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Prevalence and prognosis of stress disorders: a review of the epidemiologic literature

Authors Gradus JL

Received 21 October 2016

Accepted for publication 7 April 2017

Published 3 May 2017 Volume 2017:9 Pages 251—260

DOI https://doi.org/10.2147/CLEP.S106250

Checked for plagiarism Yes

Review by Single-blind

Peer reviewers approved by Dr Akshita Wason

Peer reviewer comments 3

Editor who approved publication: Professor Henrik Toft Sørensen


Jaimie L Gradus1–4

1National Center for PTSD, VA Boston Healthcare System, 2Department of Psychiatry, Boston University School of Medicine, 3Department of Epidemiology, Boston University School of Public Health, Boston, MA, USA; 4Department of Clinical Epidemiology, Aarhus University Hospital, Aarhus, Denmark

Abstract: Given the ubiquity of traumatic events, it is not surprising that posttraumatic stress disorder (PTSD) – a common diagnosis following one of these experiences – is characterized as conferring a large burden for individuals and society. Although there is recognition of the importance of PTSD diagnoses throughout psychiatry, the literature on other diagnoses one may receive following a stressful or traumatic event is scant. This review summarizes the literature on stress disorders (classified according to the International Classification of Diseases, 10th Edition [ICD-10]), including acute stress reaction, PTSD, adjustment disorder and unspecified stress reactions. This review focuses on the literature related to common psychiatric and somatic consequences of these disorders. The prevalence and incidence of each disorder are described. A review of epidemiologic studies on comorbid mental health conditions, including depression, anxiety and substance abuse, is included, as well as a review of epidemiologic studies on somatic outcomes, including cancer, cardiovascular disease and gastrointestinal disorders. Finally, the current literature on all-cause mortality and suicide following stress disorder diagnoses is reviewed. Stress disorders are a critical public health issue with potentially deleterious outcomes that have a significant impact on those living with these disorders, the health care system and society. It is only through an awareness of the impact of stress disorders that appropriate resources can be allocated to prevention and treatment. Future research should expand the work done to date beyond the examination of PTSD, so that the field may obtain a more complete picture of the impact all stress disorders have on the many people living with these diagnoses.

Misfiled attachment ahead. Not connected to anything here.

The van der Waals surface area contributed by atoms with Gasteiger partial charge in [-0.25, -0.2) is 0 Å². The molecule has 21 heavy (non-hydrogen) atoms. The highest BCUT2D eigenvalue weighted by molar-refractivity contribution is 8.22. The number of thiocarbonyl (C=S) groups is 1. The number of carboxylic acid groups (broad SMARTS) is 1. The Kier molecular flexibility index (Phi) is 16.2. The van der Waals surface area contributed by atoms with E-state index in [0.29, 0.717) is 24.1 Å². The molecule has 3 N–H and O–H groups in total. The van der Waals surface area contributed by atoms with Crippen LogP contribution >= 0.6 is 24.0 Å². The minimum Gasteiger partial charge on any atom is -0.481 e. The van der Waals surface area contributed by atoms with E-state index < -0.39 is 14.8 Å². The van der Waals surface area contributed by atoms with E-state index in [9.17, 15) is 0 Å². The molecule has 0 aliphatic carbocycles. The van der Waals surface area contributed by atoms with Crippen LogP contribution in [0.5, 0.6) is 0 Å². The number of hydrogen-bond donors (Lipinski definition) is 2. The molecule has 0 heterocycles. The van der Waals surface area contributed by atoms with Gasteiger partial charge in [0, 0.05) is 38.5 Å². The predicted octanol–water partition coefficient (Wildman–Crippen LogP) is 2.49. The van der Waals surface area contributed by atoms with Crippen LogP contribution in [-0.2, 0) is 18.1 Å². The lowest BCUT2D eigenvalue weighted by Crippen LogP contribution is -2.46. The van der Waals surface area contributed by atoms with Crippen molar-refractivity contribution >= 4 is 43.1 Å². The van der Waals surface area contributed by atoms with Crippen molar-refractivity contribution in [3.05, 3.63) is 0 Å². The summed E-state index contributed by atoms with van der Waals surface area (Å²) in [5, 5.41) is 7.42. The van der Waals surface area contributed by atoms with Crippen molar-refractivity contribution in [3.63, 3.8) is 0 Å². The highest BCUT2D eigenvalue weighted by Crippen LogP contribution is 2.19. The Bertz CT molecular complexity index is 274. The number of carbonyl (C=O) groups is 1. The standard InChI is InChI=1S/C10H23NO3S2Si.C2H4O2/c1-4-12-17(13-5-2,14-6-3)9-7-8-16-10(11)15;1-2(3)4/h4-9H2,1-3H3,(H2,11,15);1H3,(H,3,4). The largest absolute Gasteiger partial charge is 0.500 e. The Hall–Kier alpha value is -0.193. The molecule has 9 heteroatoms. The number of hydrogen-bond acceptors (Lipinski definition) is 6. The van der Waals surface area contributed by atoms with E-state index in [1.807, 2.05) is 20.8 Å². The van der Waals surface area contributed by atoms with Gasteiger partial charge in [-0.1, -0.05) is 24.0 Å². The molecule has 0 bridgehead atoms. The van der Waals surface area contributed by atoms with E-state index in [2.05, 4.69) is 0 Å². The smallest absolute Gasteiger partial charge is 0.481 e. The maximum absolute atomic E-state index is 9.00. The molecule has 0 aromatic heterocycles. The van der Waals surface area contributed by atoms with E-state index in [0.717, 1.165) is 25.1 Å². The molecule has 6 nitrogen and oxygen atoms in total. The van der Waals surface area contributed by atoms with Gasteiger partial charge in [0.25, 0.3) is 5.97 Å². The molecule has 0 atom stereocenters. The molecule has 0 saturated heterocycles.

Keywords: trauma- and stressor-related disorders, stress disorders, traumatic, prognosis

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